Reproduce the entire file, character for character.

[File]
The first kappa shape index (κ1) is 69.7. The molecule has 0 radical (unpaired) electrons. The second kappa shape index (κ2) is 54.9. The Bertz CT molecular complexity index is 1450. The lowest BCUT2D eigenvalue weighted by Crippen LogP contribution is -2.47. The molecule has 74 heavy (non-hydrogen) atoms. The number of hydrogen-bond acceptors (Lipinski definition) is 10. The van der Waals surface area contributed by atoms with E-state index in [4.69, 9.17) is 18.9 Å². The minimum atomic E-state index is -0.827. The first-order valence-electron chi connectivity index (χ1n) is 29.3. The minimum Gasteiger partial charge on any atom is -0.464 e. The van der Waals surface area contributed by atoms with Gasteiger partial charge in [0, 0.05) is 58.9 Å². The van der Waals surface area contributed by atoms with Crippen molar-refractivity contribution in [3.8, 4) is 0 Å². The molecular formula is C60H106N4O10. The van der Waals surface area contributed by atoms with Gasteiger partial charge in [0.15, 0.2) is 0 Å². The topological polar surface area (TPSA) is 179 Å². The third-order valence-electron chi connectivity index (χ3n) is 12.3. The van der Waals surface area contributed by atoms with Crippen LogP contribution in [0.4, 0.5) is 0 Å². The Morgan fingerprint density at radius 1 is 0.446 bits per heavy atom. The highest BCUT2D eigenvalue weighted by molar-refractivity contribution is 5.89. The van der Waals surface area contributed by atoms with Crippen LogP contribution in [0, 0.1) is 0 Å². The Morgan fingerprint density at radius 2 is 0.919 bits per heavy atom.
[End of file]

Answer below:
The first kappa shape index (κ1) is 69.7. The molecule has 0 radical (unpaired) electrons. The second kappa shape index (κ2) is 54.9. The Bertz CT molecular complexity index is 1450. The lowest BCUT2D eigenvalue weighted by Crippen LogP contribution is -2.47. The molecule has 74 heavy (non-hydrogen) atoms. The number of hydrogen-bond acceptors (Lipinski definition) is 10. The van der Waals surface area contributed by atoms with E-state index in [4.69, 9.17) is 18.9 Å². The minimum atomic E-state index is -0.827. The first-order valence-electron chi connectivity index (χ1n) is 29.3. The minimum Gasteiger partial charge on any atom is -0.464 e. The van der Waals surface area contributed by atoms with Gasteiger partial charge in [0, 0.05) is 58.9 Å². The van der Waals surface area contributed by atoms with Crippen molar-refractivity contribution in [3.8, 4) is 0 Å². The molecular formula is C60H106N4O10. The van der Waals surface area contributed by atoms with Gasteiger partial charge in [0.15, 0.2) is 0 Å². The topological polar surface area (TPSA) is 179 Å². The third-order valence-electron chi connectivity index (χ3n) is 12.3. The van der Waals surface area contributed by atoms with Crippen LogP contribution in [0.4, 0.5) is 0 Å². The Morgan fingerprint density at radius 1 is 0.446 bits per heavy atom. The highest BCUT2D eigenvalue weighted by molar-refractivity contribution is 5.89. The van der Waals surface area contributed by atoms with Crippen LogP contribution in [0, 0.1) is 0 Å². The Morgan fingerprint density at radius 2 is 0.919 bits per heavy atom.